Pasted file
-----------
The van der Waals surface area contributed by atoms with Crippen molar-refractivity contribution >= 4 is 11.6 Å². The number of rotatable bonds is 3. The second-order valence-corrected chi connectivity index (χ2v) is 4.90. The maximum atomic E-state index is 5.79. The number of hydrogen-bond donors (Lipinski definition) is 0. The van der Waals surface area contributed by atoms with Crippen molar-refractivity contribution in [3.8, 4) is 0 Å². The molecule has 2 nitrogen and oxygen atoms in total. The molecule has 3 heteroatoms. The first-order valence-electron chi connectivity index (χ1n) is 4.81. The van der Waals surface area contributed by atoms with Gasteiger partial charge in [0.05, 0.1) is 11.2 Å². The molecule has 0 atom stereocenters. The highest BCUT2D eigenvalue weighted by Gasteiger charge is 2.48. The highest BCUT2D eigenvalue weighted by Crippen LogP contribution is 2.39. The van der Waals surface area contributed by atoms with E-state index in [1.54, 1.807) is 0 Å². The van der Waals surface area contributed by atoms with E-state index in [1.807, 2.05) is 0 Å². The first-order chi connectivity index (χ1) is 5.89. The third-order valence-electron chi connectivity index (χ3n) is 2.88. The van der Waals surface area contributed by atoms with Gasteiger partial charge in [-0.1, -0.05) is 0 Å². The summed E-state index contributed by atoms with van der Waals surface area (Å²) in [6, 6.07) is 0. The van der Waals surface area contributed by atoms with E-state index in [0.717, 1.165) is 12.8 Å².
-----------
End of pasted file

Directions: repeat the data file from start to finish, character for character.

The van der Waals surface area contributed by atoms with Crippen molar-refractivity contribution >= 4 is 11.6 Å². The number of rotatable bonds is 3. The second-order valence-corrected chi connectivity index (χ2v) is 4.90. The maximum atomic E-state index is 5.79. The number of hydrogen-bond donors (Lipinski definition) is 0. The van der Waals surface area contributed by atoms with Crippen molar-refractivity contribution in [3.8, 4) is 0 Å². The molecule has 2 nitrogen and oxygen atoms in total. The molecule has 3 heteroatoms. The first-order valence-electron chi connectivity index (χ1n) is 4.81. The van der Waals surface area contributed by atoms with Gasteiger partial charge in [0.05, 0.1) is 11.2 Å². The molecule has 0 atom stereocenters. The highest BCUT2D eigenvalue weighted by Gasteiger charge is 2.48. The highest BCUT2D eigenvalue weighted by Crippen LogP contribution is 2.39. The van der Waals surface area contributed by atoms with E-state index in [1.54, 1.807) is 0 Å². The van der Waals surface area contributed by atoms with E-state index in [1.807, 2.05) is 0 Å². The first-order chi connectivity index (χ1) is 5.89. The third-order valence-electron chi connectivity index (χ3n) is 2.88. The van der Waals surface area contributed by atoms with Gasteiger partial charge in [-0.1, -0.05) is 0 Å². The summed E-state index contributed by atoms with van der Waals surface area (Å²) in [6, 6.07) is 0. The van der Waals surface area contributed by atoms with E-state index in [0.717, 1.165) is 12.8 Å².